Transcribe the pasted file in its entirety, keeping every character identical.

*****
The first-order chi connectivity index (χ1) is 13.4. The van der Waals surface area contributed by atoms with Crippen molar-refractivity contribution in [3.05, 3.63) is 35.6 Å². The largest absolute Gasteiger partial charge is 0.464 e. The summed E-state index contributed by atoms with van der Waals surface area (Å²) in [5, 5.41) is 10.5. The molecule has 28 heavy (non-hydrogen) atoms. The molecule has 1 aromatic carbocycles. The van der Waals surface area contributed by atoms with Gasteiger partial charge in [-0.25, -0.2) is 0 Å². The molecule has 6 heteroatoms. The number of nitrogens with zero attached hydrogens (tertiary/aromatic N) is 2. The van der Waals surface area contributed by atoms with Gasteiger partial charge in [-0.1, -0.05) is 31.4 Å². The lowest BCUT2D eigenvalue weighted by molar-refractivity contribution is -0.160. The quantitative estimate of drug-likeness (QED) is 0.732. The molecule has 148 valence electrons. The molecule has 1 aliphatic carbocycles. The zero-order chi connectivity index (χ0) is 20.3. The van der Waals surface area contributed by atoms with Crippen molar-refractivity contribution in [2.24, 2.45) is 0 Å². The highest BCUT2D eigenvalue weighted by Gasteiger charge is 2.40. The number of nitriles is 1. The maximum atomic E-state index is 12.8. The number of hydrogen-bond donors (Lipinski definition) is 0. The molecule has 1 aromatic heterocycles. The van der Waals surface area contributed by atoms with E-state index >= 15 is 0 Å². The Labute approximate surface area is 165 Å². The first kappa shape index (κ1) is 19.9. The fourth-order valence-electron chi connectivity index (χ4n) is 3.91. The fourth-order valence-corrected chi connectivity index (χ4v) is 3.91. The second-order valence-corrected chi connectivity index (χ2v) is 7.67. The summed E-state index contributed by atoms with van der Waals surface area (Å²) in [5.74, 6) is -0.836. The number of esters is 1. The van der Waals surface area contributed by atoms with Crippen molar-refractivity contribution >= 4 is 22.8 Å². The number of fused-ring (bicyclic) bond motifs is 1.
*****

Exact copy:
The first-order chi connectivity index (χ1) is 13.4. The van der Waals surface area contributed by atoms with Crippen molar-refractivity contribution in [3.05, 3.63) is 35.6 Å². The largest absolute Gasteiger partial charge is 0.464 e. The summed E-state index contributed by atoms with van der Waals surface area (Å²) in [5, 5.41) is 10.5. The molecule has 28 heavy (non-hydrogen) atoms. The molecule has 1 aromatic carbocycles. The van der Waals surface area contributed by atoms with Gasteiger partial charge in [-0.25, -0.2) is 0 Å². The molecule has 6 heteroatoms. The number of nitrogens with zero attached hydrogens (tertiary/aromatic N) is 2. The van der Waals surface area contributed by atoms with Gasteiger partial charge in [-0.1, -0.05) is 31.4 Å². The lowest BCUT2D eigenvalue weighted by molar-refractivity contribution is -0.160. The quantitative estimate of drug-likeness (QED) is 0.732. The molecule has 148 valence electrons. The molecule has 1 aliphatic carbocycles. The zero-order chi connectivity index (χ0) is 20.3. The van der Waals surface area contributed by atoms with Crippen molar-refractivity contribution in [2.24, 2.45) is 0 Å². The highest BCUT2D eigenvalue weighted by Gasteiger charge is 2.40. The number of nitriles is 1. The maximum atomic E-state index is 12.8. The number of hydrogen-bond donors (Lipinski definition) is 0. The molecule has 1 aromatic heterocycles. The van der Waals surface area contributed by atoms with E-state index >= 15 is 0 Å². The Labute approximate surface area is 165 Å². The first kappa shape index (κ1) is 19.9. The fourth-order valence-electron chi connectivity index (χ4n) is 3.91. The fourth-order valence-corrected chi connectivity index (χ4v) is 3.91. The second-order valence-corrected chi connectivity index (χ2v) is 7.67. The summed E-state index contributed by atoms with van der Waals surface area (Å²) in [5.74, 6) is -0.836. The number of esters is 1. The van der Waals surface area contributed by atoms with Crippen molar-refractivity contribution >= 4 is 22.8 Å². The number of fused-ring (bicyclic) bond motifs is 1.